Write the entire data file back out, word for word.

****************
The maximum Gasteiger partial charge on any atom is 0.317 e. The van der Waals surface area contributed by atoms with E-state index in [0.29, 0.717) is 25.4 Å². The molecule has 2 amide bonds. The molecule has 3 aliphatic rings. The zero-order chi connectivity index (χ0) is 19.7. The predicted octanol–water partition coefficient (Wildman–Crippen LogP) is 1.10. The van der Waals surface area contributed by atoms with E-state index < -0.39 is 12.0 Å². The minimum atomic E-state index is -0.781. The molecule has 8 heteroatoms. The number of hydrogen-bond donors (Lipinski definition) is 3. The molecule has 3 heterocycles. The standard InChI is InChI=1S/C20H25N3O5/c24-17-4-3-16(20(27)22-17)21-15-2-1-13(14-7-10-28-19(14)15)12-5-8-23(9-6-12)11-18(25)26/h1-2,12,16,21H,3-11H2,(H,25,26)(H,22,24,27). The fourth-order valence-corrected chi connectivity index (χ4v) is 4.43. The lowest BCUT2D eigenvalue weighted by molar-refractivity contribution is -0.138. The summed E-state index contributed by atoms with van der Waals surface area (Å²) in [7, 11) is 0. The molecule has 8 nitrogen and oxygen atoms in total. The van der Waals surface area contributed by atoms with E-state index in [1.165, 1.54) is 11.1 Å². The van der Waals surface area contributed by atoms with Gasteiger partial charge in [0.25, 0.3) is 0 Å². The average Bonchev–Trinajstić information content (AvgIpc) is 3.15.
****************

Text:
The maximum Gasteiger partial charge on any atom is 0.317 e. The van der Waals surface area contributed by atoms with E-state index in [0.29, 0.717) is 25.4 Å². The molecule has 2 amide bonds. The molecule has 3 aliphatic rings. The zero-order chi connectivity index (χ0) is 19.7. The predicted octanol–water partition coefficient (Wildman–Crippen LogP) is 1.10. The van der Waals surface area contributed by atoms with E-state index < -0.39 is 12.0 Å². The minimum atomic E-state index is -0.781. The molecule has 8 heteroatoms. The number of hydrogen-bond donors (Lipinski definition) is 3. The molecule has 3 heterocycles. The standard InChI is InChI=1S/C20H25N3O5/c24-17-4-3-16(20(27)22-17)21-15-2-1-13(14-7-10-28-19(14)15)12-5-8-23(9-6-12)11-18(25)26/h1-2,12,16,21H,3-11H2,(H,25,26)(H,22,24,27). The fourth-order valence-corrected chi connectivity index (χ4v) is 4.43. The lowest BCUT2D eigenvalue weighted by molar-refractivity contribution is -0.138. The summed E-state index contributed by atoms with van der Waals surface area (Å²) in [7, 11) is 0. The molecule has 8 nitrogen and oxygen atoms in total. The van der Waals surface area contributed by atoms with E-state index in [1.165, 1.54) is 11.1 Å². The van der Waals surface area contributed by atoms with Gasteiger partial charge in [0.25, 0.3) is 0 Å². The average Bonchev–Trinajstić information content (AvgIpc) is 3.15.